Thyroid cancer and goiter are both major causes of thyroid problems and coughing, states WebMD and Healthline. Grave's disease (also known as Basedow's disease) is an autoimmune disease that leads to goiter if left untreated.
Thyroid cancer occurs when abnormal cells begin to form in the thyroid gland. The cause of the disease is still unknown, but changes in a person's DNA seem to play a role. Symptoms, besides a continuous cough, include a lump or swelling in the neck, pain in the neck and ears, difficulty swallowing, difficulty breathing or constant wheezing, and hoarseness in the voice. Thyroid cancer is often found before the cancerous cells spread to the rest of the body, so many patients do very well after diagnosis, according to WebMD.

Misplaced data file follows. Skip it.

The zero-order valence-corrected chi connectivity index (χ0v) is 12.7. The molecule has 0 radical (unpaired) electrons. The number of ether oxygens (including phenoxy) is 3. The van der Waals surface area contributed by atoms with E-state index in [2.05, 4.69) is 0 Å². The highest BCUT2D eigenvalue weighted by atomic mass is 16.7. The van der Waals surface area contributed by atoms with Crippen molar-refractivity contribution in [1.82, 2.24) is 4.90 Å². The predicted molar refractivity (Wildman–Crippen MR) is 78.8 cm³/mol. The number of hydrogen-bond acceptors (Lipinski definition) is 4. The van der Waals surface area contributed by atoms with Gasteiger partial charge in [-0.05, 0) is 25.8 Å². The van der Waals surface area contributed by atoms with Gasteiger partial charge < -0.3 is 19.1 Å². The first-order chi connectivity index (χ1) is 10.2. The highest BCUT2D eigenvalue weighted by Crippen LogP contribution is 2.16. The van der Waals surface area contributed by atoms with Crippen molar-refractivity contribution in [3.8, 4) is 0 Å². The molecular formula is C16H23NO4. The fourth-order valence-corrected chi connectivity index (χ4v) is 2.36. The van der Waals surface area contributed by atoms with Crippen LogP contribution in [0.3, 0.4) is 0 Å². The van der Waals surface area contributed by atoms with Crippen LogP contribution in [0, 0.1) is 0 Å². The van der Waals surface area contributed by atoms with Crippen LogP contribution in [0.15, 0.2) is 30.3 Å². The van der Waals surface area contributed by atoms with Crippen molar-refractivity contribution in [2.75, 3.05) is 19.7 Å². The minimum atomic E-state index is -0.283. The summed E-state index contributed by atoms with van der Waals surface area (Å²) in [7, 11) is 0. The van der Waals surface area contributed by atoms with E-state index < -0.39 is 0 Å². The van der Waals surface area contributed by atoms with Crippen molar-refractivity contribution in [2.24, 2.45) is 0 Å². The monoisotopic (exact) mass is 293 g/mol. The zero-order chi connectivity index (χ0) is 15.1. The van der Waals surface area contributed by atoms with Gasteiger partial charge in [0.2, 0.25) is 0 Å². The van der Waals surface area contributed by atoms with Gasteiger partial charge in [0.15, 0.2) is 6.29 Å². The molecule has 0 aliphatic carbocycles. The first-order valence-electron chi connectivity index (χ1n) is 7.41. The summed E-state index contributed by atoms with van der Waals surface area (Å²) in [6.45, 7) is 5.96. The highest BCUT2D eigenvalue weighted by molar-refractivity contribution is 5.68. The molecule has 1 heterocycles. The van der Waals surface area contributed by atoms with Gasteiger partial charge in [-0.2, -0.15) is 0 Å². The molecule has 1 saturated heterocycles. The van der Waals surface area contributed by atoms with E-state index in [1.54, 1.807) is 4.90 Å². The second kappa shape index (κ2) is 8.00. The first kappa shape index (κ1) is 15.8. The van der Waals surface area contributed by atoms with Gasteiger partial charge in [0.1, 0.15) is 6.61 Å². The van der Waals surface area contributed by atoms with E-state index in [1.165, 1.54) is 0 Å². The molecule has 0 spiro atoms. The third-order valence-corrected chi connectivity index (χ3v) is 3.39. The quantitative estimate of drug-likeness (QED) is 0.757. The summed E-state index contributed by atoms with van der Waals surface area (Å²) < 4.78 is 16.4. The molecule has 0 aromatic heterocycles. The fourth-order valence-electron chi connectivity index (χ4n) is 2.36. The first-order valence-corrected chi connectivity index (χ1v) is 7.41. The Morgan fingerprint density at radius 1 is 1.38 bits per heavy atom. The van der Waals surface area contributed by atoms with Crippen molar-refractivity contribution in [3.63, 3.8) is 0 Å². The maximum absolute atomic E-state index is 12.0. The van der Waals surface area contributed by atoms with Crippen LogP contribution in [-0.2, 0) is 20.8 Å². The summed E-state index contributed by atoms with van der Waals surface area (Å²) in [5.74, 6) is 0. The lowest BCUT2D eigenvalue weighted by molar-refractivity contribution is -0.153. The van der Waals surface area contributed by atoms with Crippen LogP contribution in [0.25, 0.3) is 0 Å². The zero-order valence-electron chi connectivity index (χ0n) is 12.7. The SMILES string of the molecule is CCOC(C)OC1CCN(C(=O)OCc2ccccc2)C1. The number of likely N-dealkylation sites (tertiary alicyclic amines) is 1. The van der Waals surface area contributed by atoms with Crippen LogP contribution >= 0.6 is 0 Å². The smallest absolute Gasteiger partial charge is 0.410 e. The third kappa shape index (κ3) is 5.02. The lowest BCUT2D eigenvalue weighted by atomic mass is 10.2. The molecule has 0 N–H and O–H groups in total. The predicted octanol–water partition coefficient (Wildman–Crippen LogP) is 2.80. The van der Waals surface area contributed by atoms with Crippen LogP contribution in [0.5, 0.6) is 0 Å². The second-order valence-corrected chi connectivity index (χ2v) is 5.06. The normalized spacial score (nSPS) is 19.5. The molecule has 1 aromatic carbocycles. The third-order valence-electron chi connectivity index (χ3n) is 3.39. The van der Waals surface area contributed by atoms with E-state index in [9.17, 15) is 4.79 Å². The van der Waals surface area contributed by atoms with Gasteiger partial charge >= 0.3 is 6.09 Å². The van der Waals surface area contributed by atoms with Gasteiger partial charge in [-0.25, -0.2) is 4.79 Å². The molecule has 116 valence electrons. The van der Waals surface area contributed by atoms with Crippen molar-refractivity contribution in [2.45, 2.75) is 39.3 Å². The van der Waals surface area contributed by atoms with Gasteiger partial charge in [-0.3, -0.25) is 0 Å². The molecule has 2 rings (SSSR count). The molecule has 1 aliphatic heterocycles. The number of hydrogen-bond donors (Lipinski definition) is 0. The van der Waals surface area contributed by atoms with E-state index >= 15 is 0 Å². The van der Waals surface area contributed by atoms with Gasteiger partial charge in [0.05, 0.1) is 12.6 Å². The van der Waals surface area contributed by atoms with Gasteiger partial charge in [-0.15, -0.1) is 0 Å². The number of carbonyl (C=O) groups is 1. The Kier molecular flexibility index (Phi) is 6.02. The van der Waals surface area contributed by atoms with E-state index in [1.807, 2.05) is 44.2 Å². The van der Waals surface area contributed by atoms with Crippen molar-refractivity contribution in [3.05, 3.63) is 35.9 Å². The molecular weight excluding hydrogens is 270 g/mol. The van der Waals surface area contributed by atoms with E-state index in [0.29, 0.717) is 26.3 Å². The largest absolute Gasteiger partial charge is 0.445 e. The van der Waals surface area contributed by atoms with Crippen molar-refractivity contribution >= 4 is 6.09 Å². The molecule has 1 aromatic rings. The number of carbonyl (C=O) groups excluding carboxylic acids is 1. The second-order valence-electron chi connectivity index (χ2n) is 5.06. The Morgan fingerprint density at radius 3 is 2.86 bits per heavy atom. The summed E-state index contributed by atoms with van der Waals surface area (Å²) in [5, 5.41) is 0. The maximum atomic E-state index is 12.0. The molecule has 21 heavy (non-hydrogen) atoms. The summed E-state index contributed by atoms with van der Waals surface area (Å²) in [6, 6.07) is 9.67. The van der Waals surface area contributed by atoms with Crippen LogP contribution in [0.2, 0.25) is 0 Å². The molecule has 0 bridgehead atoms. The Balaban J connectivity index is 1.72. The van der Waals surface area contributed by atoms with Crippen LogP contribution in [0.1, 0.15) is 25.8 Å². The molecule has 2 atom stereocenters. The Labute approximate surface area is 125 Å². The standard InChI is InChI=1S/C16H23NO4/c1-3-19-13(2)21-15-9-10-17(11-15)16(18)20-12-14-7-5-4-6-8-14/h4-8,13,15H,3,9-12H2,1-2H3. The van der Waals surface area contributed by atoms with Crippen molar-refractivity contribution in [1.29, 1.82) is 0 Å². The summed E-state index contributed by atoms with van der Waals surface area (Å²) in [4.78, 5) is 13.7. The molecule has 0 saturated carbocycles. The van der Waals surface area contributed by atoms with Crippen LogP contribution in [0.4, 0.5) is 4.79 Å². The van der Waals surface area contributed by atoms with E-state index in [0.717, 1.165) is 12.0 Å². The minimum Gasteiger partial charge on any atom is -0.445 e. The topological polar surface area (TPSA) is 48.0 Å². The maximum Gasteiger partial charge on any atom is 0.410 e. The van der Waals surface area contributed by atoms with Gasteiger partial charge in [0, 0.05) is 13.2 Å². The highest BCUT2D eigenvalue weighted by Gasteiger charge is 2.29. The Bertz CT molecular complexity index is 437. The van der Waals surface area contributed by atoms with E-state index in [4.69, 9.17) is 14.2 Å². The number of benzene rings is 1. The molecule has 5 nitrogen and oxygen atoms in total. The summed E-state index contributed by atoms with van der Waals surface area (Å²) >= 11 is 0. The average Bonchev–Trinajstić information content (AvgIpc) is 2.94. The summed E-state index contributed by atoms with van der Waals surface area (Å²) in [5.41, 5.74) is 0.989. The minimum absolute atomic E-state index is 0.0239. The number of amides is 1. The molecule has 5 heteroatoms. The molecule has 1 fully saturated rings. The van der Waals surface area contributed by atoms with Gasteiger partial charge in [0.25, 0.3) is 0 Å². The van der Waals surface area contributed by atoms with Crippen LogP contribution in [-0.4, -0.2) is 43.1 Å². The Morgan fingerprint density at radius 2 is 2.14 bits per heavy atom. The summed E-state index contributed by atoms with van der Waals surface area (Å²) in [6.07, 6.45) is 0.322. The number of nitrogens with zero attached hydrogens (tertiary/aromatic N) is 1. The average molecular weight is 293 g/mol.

Grave's disease is an autoimmune dysfunction, in which the thyroid gland produces too much thyroid hormone, a condition known as hyperthyroidism. Grave's disease causes a variety of problems, such as heat intolerance, weight loss, chest pain, muscle weakness and goiter, says EndocrineWeb.
Goiter is a noncancerous enlargement of the thyroid gland that is usually the result of an iodine-deficient diet. Symptoms of goiter include coughing, swelling or tightness in the neck, and hoarseness of the voice, explains Healthline.